Monday, February 17, 2014

Past and Present: Indigenous Children's Literature

This past Saturday, I gleefully attended the JoLLE (Journal of Language and Literacy Education) Conference, which was masterfully organized by some of my colleagues here at UGA.  Many great scholars and educators presented at the conference, and I was able to attend one session that particularly fascinated me -- a workshop focused on Indigenous children's literature from Canada.

The presenters, Drs. Kristiina Montero and Spy Dénommé-Welch, discussed the current state of education for Aboriginal (First Nations, Métis, and Inuit) students in Canada and then had us look through a selection of picture books by Indigenous authors.  One book that stuck out to me was When I Was Eight, by Christy Jordan-Fenton and Margaret Pokiak-Fenton.

This story chronicles author Margaret Pokiak-Fenton's experiences attending a Canadian residential school as a young girl.  Margaret desperately wants to learn how to read, and she is unaware that the true purpose of her school is to "cleanse" her of her Inuvialuit identity so that she can assimilate into mainstream (white) Canadian society.  Initially unwilling to submit their child to this treatment, her parents resist sending her to the institution, but Margaret eventually gets her wish, only to endure the cruelty of the teachers who run the place.  A follow-up book, Not My Girl, relates ten-year-old Margaret's return home, where her family -- seeing the way that the school has changed their daughter -- holds her at arm's length.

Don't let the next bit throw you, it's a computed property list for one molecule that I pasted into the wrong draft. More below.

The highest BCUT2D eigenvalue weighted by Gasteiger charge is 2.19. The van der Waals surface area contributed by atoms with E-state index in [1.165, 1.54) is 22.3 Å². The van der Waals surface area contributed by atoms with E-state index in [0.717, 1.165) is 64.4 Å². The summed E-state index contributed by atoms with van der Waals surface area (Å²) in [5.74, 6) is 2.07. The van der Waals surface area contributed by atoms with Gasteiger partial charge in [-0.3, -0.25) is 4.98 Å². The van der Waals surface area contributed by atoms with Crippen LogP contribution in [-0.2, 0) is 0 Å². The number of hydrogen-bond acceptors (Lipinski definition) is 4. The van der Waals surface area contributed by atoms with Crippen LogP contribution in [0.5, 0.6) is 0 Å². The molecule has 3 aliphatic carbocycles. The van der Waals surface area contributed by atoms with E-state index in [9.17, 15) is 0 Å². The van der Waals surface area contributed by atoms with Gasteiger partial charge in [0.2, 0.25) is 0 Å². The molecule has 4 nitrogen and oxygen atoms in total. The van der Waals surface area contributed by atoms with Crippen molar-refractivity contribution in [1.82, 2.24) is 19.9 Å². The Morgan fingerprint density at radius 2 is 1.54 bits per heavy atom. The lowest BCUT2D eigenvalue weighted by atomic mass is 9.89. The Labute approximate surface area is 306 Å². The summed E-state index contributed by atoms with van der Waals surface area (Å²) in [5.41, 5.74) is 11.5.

These are tales so tragic that they're almost unbelievable.  But the same thing happened here in the United States at American Indian boarding schools, where educators sought to "kill the Indian and save the man" by severing Indigenous students' connections with their cultures and languages.

Tom Torino, a young Navajo man, before and after attending 
Carlisle Boarding School in Pennsylvania (image via American Indian Issues)

Disseminating these stories is crucial so that we don't forget past injustices, which caused so many Indigenous people pain through the loss of their culture and identity.

Toward the end of the conference session, one of my colleagues pointed out that there didn't seem to be many books about contemporary Indigenous characters in the room, and Drs. Montero and Dénommé-Welch agreed that it's fairly difficult to find these types of books.

While we need to remember the past, we also need to acknowledge the present and understand that Native people are still here.  Their lives and cultures aren't just relics hidden in history textbooks, museums, and heritage sites.  Fortunately, several authors (listed below) write beautiful, nuanced books about contemporary Indigenous characters, but we need more.  So if you know any Native writers who want to share their stories, encourage them!  We need to see more of the past and the present.

Some children's & young adult authors who have written about contemporary Indigenous characters:

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